Turkey: Piercing The Corporate Veil (Law Of Corporation)

The phrase "piercing the corporate veil" is a metaphor to describe the cases in which a court refuses to recognize separate existence of a corporation despite compliance with all the formalities for the creation of a de jure corporation. The phrase "piercing the corporate veil" is abbreviated to "PCV' in the balance of this part.


The traditional test for PCV is to "prevent fraud" or to "achieve equity". Many courts add the goals of "preventing oppression" or "avoiding illegality". These tests are all result-oriented and are given little indication of the circumstances in which a court will refuse to recognize the separate existence of a corporation.

In making a resolution with regard to PCV, courts have developed concepts (or doctrines) of "shareholder domination"; "alter ego"; "mere instrumentality"; or "identity". These concepts are also result oriented.

1. Definitions of alter ego and instrumentality

"Alter ego" literally means "second self". Courts hold that PCV is proper under the alter ego doctrine where (a) such unity of ownership and interest exist between corporation and shareholder that the corporation has ceased to have separate existence, and (b) recognition of the separate existence of the corporation sanctions fraud or leads to an inequitable result. A corporation becomes the' instrumentality' of a shareholder where there has been an excessive exercise of control by the shareholder that leads to wrongful or inequitable conduct that in turn causes the plaintiff a loss.

  1. It is unclear whether "alter ego" and "instrumentality" are subdivisions of PCV or they are grounds for holding shareholders liable independent of the general tests of "preventing fraud" or "achieving equity",
  2. Many courts and commentators view these various doctrines as interchangeable and essentially the same as the general concept of PCV,
  3. These various tests are particularly unrealistic in a one-person.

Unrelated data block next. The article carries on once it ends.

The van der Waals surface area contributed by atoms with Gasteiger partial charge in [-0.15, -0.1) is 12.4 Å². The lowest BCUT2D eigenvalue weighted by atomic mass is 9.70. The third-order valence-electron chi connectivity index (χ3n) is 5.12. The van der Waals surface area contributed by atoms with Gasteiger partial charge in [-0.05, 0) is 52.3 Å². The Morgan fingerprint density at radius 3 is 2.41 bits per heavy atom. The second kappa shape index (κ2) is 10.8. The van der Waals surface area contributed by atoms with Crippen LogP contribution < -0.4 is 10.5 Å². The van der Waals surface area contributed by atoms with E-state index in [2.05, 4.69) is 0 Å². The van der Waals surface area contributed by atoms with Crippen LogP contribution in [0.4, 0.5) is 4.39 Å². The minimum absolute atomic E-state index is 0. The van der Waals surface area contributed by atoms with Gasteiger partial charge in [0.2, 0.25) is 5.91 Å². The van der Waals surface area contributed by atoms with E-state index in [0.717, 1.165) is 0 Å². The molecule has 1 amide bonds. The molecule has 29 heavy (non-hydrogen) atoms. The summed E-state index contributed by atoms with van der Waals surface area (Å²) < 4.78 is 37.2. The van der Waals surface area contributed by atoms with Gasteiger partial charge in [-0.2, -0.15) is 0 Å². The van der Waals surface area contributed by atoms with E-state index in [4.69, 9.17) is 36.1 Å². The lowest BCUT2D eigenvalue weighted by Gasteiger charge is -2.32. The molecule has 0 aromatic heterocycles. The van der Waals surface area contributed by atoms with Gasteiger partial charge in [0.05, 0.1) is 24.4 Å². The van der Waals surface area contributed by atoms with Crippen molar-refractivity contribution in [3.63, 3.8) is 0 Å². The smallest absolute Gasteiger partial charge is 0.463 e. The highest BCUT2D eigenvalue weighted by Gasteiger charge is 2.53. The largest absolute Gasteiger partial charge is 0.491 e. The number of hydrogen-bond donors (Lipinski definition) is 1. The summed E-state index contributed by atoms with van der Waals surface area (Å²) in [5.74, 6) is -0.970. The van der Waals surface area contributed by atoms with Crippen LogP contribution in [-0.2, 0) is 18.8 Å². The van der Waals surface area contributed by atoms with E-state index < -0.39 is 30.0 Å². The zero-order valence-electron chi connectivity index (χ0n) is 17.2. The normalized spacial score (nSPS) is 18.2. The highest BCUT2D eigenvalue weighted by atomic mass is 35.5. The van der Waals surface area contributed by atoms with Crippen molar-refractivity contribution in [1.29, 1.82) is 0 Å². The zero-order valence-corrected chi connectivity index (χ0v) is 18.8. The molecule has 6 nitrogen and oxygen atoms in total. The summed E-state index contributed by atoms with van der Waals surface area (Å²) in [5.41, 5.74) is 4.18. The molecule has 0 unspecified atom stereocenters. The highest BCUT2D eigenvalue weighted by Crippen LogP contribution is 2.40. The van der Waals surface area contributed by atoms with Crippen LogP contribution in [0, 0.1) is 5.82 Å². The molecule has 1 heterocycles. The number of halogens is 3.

In a corporation, a sole shareholder always "dominates" his or her corporation. Similarly, that corporation, in the same sense, is always an "instrumentality" of the shareholder, as well as the "alter ego" of the shareholder, since there is no one else with an ownership interest in the corporation.

2. Judicial attitudes toward separate identity of corporation

Many courts state that the "general" or "cardinal" rule is that the corporation is separate and independent from its shareholder and that is separate existence should be recognized.

3. Publicly and closely held corporations

PCV is exclusively a doctrine applicable to closely held corporations. There are no modern examples in which that doctrine has been applied to publicly held corporation. Caveat: PCV may be applied to subsidiary corporations owned by a publicly held parent corporation. However, the separate existence of the subsidiary and not the parent is being ignored in these cases.

4. One or two-person corporations

One or two-person corporations are treated no differently than other corporations in PCV cases. While PCV is probably more likely to in small corporations' with one or two shareholders than in corporations with more shareholders, essentially the same tests are applied, and in appropriate cases the separate existence of one two person corporations will be recognized.

5. Motive for incorporation